The recent removal of the gas tanks from the former PIGS gas station in Patagonia last week drew many spectators. Photo by Cassina Farley 

My office at the Art Center faces the highway in the center of town and it is from here that I see everything. From my window I have witnessed a lady crash her van at the Patagonia Market to escape a huge spider on her visor. I have watched in disbelief as a man riding down the highway on a ride-on mower, ear buds in his ears, oblivious to the world around him, cut off a semi truck as it was speeding through town, narrowly avoiding becoming a pancake. I have watched all sorts of weather, clouds of butterflies moving west, and hundreds of law enforcement officials speeding through town kicking up dust. But aside from the lady crashing her van on account of the spider, the most exciting thing to happen on the corner of 3rd and Hwy 82 is the giant hole.

A few months ago our neighbor Charlie announced that he was closing the gas station. This announcement, along with the lack of gas, has been the talk of the town. Who will buy it? Will he sell it? How the hell are we going to get propane? Small town people hate change. All exciting by small town standards, but nothing compares to the hole. 

It all started at the end of last week. A group of guys with heavy equipment showed up next door. The next day a backhoe appeared, parked next to the gas pumps. I looked out the window to see a group of local men gathered around looking at the backhoe, kicking its tires, inspecting its bucket and chatting with the guys that came along with it.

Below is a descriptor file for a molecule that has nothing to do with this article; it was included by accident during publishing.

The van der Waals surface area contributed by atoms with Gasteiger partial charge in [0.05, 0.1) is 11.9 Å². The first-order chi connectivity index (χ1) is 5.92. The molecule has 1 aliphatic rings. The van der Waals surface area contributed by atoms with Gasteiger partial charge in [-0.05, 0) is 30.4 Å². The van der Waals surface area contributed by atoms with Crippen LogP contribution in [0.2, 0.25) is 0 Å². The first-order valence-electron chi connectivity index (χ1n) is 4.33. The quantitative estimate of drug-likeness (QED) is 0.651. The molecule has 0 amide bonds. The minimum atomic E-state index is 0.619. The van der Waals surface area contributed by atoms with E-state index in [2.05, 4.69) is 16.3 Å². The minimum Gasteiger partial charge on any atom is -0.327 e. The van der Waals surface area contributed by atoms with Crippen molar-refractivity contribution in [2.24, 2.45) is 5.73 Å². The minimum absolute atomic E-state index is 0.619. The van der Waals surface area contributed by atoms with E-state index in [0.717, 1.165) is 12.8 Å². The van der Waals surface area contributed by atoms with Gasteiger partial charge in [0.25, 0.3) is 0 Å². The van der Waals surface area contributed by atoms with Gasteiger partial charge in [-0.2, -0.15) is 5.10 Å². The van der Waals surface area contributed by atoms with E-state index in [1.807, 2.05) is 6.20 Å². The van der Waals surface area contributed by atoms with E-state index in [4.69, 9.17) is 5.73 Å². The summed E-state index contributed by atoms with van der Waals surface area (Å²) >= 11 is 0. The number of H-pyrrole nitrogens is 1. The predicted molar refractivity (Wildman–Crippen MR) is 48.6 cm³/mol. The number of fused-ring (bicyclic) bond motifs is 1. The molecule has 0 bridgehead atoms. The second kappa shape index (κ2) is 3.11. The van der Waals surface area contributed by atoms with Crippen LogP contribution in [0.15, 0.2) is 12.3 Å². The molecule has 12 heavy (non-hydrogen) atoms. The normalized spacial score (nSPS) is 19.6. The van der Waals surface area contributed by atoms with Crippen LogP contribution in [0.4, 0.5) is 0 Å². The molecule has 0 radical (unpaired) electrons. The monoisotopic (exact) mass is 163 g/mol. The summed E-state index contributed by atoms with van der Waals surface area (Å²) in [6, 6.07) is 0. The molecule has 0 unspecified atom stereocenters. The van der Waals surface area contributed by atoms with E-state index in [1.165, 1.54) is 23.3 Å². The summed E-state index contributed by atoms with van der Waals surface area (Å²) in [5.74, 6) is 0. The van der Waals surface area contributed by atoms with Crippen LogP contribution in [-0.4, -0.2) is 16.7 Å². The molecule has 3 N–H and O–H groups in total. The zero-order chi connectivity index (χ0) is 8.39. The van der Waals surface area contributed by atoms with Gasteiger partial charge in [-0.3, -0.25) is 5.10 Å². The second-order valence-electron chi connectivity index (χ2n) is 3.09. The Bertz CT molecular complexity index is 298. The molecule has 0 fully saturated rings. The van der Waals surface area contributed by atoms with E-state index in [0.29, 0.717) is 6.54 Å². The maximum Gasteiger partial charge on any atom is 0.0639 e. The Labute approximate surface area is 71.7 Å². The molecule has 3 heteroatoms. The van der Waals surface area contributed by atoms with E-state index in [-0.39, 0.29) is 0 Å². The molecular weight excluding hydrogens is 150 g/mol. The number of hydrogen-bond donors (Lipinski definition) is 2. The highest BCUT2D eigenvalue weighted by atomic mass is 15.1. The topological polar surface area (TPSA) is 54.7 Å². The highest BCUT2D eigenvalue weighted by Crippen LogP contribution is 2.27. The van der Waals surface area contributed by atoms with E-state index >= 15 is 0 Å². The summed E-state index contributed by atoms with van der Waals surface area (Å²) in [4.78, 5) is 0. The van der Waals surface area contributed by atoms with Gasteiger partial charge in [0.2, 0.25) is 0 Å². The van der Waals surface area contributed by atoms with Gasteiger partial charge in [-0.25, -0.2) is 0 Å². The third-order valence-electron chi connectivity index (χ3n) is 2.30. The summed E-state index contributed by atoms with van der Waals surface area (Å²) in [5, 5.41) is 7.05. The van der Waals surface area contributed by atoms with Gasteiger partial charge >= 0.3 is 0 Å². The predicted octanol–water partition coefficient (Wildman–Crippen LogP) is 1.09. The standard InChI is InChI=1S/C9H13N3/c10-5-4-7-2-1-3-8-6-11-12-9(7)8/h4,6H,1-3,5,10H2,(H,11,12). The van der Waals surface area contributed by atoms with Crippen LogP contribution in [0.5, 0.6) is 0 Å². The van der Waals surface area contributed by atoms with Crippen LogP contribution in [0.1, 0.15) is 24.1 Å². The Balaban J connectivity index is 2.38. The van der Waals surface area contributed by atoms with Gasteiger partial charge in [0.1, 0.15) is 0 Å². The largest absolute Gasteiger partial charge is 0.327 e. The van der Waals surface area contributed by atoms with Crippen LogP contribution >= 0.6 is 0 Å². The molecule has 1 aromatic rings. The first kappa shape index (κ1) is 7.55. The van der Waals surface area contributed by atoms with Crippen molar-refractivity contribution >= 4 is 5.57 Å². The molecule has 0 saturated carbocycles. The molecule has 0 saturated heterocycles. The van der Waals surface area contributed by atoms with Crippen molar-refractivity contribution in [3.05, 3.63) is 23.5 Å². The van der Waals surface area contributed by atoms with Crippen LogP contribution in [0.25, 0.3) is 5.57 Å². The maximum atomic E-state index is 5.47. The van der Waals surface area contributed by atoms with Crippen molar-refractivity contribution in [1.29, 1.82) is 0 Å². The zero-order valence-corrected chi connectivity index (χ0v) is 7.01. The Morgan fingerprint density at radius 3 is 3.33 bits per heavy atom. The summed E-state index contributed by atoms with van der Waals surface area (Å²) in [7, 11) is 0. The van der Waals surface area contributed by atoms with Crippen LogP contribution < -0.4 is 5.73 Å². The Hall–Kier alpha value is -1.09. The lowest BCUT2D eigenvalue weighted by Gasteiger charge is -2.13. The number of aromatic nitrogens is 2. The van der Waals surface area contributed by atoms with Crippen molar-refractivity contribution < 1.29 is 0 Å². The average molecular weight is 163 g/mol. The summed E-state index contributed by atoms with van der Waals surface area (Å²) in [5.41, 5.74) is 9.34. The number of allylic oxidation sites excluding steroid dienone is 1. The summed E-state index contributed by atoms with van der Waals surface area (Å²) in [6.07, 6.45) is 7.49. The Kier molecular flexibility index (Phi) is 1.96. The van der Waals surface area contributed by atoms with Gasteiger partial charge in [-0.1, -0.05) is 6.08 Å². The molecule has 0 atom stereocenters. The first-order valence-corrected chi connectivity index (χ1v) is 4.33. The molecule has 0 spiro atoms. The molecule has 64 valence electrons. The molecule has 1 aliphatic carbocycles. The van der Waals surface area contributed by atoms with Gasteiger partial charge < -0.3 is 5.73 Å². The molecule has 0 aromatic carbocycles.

It wasn’t too long after that that my neighbor came over to brief me on what was to happen. They were removing the tanks and that meant noise and a giant hole. 

That’s when they all started coming. At first it was folks that just happened to walk by. They were awestruck by the machinery and, of course, the giant hole. I watched as people walked up as close as they could get to the fence to stare into the hole. And stare they did. 

Then came the destination lookie loos. These folks, mostly men, came driving up, parking in front of our building and getting out so that they could take it all in. Some went as far as walking around the fence barricades to get a better look at the hole. From my window I watched a lot of hand waving and pointing down the hole. The men walked away looking satisfied.

My favorite folks were the ones that I saw walk up and almost get startled by the hole. These people abruptly left only to return with a camera to take photos. I can only imagine their future family looking at the family photo album perplexed and being told, “That’s a picture of the giant hole in Patagonia.”

I guess listening to jackhammering while you are trying to work desensitizes you to the importance of a hole. I had neglected to look in the hole myself. Maybe I was missing something? I went out and ran into some friends who coincidentally were also looking into the hole. 

It was while talking to them that I got an idea. The next morning before anyone was around I took a piece of chalk and wrote on the sidewalk outside the barricade, “STARE INTO THE HOLE, $5 PAY NEXT DOOR.” I’ve already made $1. 

I guess my lesson is to never underestimate the power of a hole. Your lesson is to be careful what you do outside my window. I just might write about it.